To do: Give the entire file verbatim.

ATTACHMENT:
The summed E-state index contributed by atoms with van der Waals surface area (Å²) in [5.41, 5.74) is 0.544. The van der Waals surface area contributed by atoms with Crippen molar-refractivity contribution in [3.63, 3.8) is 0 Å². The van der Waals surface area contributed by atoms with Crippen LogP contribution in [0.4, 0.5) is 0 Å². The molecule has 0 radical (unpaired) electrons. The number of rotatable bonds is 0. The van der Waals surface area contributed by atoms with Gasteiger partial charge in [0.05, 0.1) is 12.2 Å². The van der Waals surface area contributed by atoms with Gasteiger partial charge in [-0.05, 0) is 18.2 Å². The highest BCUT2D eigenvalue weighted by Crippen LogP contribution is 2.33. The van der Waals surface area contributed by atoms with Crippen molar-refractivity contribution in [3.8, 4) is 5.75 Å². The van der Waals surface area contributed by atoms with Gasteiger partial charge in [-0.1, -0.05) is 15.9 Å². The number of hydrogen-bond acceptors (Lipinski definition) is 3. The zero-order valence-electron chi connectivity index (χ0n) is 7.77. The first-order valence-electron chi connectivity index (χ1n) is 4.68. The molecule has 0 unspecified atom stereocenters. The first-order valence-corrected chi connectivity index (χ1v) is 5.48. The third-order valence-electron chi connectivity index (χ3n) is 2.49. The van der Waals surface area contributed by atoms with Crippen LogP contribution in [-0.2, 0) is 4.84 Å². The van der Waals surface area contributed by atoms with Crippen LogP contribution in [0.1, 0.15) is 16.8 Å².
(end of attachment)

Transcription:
The summed E-state index contributed by atoms with van der Waals surface area (Å²) in [5.41, 5.74) is 0.544. The van der Waals surface area contributed by atoms with Crippen molar-refractivity contribution in [3.63, 3.8) is 0 Å². The van der Waals surface area contributed by atoms with Crippen LogP contribution in [0.4, 0.5) is 0 Å². The molecule has 0 radical (unpaired) electrons. The number of rotatable bonds is 0. The van der Waals surface area contributed by atoms with Gasteiger partial charge in [0.05, 0.1) is 12.2 Å². The van der Waals surface area contributed by atoms with Gasteiger partial charge in [-0.05, 0) is 18.2 Å². The highest BCUT2D eigenvalue weighted by Crippen LogP contribution is 2.33. The van der Waals surface area contributed by atoms with Crippen molar-refractivity contribution in [3.8, 4) is 5.75 Å². The van der Waals surface area contributed by atoms with Gasteiger partial charge in [-0.1, -0.05) is 15.9 Å². The number of hydrogen-bond acceptors (Lipinski definition) is 3. The zero-order valence-electron chi connectivity index (χ0n) is 7.77. The first-order valence-electron chi connectivity index (χ1n) is 4.68. The molecule has 0 unspecified atom stereocenters. The first-order valence-corrected chi connectivity index (χ1v) is 5.48. The third-order valence-electron chi connectivity index (χ3n) is 2.49. The van der Waals surface area contributed by atoms with Crippen LogP contribution in [-0.2, 0) is 4.84 Å². The van der Waals surface area contributed by atoms with Crippen LogP contribution in [0.1, 0.15) is 16.8 Å².